Davenport Fourteeners and Peter Hackett Lecture re High Altitude

Post by WildSnow.com blogger | December 15, 2006      

This past Wednesday, Chris Davenport ramped up his Colorado fourteener backcountry skiing quest by making a high quality descent of Kit Carson in the Sangre de Cristo range in the southern part of the state. Sangre peaks are hard to find in skiable condition, though all are usually skiable for a few weeks in spring. To get Kit Carson in December is exceptional. Congratulations Chris and his partner Ted Mahon! Full trip report at Dav’s website.

While quick stabs at 14,000 foot peaks don’t usually result in altitude caused health problems, if you spend a long day up high or have to emergency bivouac you can be in for some hurt. I’m not particularly prone to altitude problems, but do have some discomfort when doing things such as going from home (6,000 feet) to spend the night at a high altitude Colorado hut. To learn more about this issue, my wife and I attended an interesting presentation in Aspen last evening at the Given Foundation.

I’d seen another Peter Hackett lecture a while back, and knew he has a dry sense of humor and vast experience (medical doctor, Everest, 10 years doing research on Denali) that combine for amusing and informative talk. This time Hackett was lecturing more in his role as a medical doctor and researcher, so I wondered if it would be too stuffy or technical. Not to worry. Hackett spoke to the professionals in the audience, but was careful to translate medical terms for the layman and keep things practical.

Peter Hackett M.D.
Peter Hackett M.D. at the Given Foundation in Aspen last evening.

Of particular interest was Hackett’s work with the ginkgo biloba herb in limiting the adverse affects of altitude. Hackett’s project involved taking college students who live at around 5,000 feet elevation up to the summit of 14,115 foot Pikes Peak, where they spend the night and let the miserable effects of altitude sickness ensue. One group of students takes ginkgo, and one takes a placebo. According to Hackett, during one study the ginkgo group did much better, and during another study there was virtually no difference. He said they had the ginkgo analyzed, and sure enough the amount of active ingredients varied so much that it appeared to have compromised the study. Take home idea: try ginkgo, but check brands at Consumer Labs and buy product that has consistent amount of active ingredient.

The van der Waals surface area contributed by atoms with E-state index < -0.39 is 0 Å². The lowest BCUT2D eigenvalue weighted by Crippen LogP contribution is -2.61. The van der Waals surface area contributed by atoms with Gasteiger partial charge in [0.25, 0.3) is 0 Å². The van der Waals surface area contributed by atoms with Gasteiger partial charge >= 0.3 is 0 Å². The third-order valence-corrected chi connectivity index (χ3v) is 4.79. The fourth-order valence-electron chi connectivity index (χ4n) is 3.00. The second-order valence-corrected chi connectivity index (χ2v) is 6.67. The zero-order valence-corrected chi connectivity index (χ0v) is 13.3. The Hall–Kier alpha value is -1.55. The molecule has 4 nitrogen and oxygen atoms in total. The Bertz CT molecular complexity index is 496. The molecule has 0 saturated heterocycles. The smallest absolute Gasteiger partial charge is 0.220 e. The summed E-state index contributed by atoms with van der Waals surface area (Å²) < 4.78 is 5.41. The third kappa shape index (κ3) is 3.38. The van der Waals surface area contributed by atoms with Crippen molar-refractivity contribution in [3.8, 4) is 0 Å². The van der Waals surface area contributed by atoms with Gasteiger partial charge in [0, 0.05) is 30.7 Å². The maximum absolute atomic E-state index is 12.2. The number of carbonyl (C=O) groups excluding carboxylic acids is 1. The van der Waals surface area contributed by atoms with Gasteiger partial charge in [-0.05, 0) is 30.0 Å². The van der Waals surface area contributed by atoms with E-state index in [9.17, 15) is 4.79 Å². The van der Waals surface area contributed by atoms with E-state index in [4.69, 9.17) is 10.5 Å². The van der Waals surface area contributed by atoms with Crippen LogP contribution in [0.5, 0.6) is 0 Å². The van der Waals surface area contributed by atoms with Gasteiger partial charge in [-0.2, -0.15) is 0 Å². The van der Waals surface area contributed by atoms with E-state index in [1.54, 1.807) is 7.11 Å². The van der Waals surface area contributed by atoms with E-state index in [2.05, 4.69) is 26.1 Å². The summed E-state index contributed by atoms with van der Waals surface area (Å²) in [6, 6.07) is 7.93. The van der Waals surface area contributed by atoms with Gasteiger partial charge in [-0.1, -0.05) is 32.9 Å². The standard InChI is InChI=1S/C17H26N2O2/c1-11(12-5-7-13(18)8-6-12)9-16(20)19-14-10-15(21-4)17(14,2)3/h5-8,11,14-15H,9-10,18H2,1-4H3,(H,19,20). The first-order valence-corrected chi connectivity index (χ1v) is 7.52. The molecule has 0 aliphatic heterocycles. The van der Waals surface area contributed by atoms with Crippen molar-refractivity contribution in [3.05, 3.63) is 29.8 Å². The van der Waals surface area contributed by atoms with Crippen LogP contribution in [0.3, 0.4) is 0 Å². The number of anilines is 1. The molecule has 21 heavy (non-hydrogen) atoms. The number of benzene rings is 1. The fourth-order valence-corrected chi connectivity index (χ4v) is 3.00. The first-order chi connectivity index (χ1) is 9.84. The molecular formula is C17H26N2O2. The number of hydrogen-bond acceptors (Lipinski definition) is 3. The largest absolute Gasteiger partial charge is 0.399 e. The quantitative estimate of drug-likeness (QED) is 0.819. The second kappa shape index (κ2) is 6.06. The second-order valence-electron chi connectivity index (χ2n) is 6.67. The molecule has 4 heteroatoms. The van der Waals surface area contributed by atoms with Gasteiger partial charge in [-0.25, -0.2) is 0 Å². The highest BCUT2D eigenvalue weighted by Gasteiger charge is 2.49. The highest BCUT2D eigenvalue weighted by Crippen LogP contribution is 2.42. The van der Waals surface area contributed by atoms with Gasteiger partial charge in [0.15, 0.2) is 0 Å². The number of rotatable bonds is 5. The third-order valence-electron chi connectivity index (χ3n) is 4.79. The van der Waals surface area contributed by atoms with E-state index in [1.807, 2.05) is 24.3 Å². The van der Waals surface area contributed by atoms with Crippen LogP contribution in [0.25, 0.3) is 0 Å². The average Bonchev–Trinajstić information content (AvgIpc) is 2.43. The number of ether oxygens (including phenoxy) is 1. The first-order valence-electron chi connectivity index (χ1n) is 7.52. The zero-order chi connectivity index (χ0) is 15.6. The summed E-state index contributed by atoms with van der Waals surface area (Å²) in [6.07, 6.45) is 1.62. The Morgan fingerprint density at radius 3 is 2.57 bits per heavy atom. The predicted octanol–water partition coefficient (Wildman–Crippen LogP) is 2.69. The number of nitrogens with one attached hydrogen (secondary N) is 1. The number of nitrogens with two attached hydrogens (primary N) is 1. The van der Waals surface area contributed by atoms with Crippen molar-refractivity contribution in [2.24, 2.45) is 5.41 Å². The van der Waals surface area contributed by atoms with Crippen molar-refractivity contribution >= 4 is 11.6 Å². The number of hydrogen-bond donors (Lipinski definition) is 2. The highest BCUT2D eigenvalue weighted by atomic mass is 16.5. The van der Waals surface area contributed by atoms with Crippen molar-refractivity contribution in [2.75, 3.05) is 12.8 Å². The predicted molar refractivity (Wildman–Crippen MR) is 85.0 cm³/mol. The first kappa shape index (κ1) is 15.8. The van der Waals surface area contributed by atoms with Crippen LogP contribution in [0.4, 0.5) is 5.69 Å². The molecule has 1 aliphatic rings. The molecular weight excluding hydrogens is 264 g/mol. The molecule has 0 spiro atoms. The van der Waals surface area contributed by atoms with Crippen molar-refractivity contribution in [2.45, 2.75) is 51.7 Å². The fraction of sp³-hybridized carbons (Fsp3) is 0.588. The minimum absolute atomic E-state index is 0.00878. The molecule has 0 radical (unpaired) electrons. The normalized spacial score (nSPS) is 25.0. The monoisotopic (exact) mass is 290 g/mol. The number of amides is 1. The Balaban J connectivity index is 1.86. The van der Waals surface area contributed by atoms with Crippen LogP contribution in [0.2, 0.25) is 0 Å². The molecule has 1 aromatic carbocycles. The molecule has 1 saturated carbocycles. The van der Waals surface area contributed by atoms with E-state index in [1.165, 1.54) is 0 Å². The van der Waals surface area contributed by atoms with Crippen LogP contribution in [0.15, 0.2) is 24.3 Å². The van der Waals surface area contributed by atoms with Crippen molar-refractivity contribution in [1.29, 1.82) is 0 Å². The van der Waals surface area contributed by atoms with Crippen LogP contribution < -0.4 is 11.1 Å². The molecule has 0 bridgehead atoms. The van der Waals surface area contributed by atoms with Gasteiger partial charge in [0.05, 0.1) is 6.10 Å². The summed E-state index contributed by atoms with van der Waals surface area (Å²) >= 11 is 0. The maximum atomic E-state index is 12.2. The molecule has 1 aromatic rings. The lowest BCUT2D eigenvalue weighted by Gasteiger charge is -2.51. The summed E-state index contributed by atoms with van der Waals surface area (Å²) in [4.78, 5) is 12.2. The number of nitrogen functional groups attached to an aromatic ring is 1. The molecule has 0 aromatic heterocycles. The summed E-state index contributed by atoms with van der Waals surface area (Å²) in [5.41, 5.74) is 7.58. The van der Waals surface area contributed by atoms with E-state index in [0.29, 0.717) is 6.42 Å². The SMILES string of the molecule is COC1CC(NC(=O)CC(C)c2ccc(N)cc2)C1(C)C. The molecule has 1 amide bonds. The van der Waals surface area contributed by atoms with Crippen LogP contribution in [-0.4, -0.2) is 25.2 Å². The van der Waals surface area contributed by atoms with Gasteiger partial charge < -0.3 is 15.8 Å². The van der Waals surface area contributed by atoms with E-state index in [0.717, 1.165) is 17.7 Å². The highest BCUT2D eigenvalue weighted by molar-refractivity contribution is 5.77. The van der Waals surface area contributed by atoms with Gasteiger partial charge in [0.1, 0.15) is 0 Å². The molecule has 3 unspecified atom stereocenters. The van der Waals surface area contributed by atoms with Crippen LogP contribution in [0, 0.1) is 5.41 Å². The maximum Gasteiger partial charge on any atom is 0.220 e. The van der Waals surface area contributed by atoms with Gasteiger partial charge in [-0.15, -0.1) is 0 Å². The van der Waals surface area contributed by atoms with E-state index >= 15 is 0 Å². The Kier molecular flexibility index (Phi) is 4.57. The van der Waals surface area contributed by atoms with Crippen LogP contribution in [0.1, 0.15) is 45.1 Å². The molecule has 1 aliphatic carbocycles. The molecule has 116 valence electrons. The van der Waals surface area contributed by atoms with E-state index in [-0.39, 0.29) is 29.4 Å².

Other ideas Hackett covered were using drugs such as Diamox and Viagra to prevent or treat altitude sickness. He mentioned taking a single small dose of Diamox for easier sleeping during the first few nights at altitude. That sounds like something to consider for Colorado hut skiing. As for Viagra, his quip that it “dilates two bodily organs, and one is the lungs” got everyone laughing. But in all seriousness, it’s known that doses of Viagra do help with altitude, though word is that the dosage is below that required to dilate the other organ. Another important tip from Hackett was to simply avoid alcohol during the first night at altitude, something we Colorado hut skiers should take seriously if we want to enhance the quality of our trips. Hackett was also adamant about how beneficial caffeine is for dealing with altitude, which received many “thank God’s” from the audience.

Always good to learn more about any aspect of mountaineering, and this was no exception. If you get a chance to attend any Peter Hackett lecture you won’t be disappointed.


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12 Responses to “Davenport Fourteeners and Peter Hackett Lecture re High Altitude”

  1. Bob Lee December 15th, 2006 4:12 pm

    Good article, but five points off for spelling…it’s gingko biloba, not balboa. Carry on.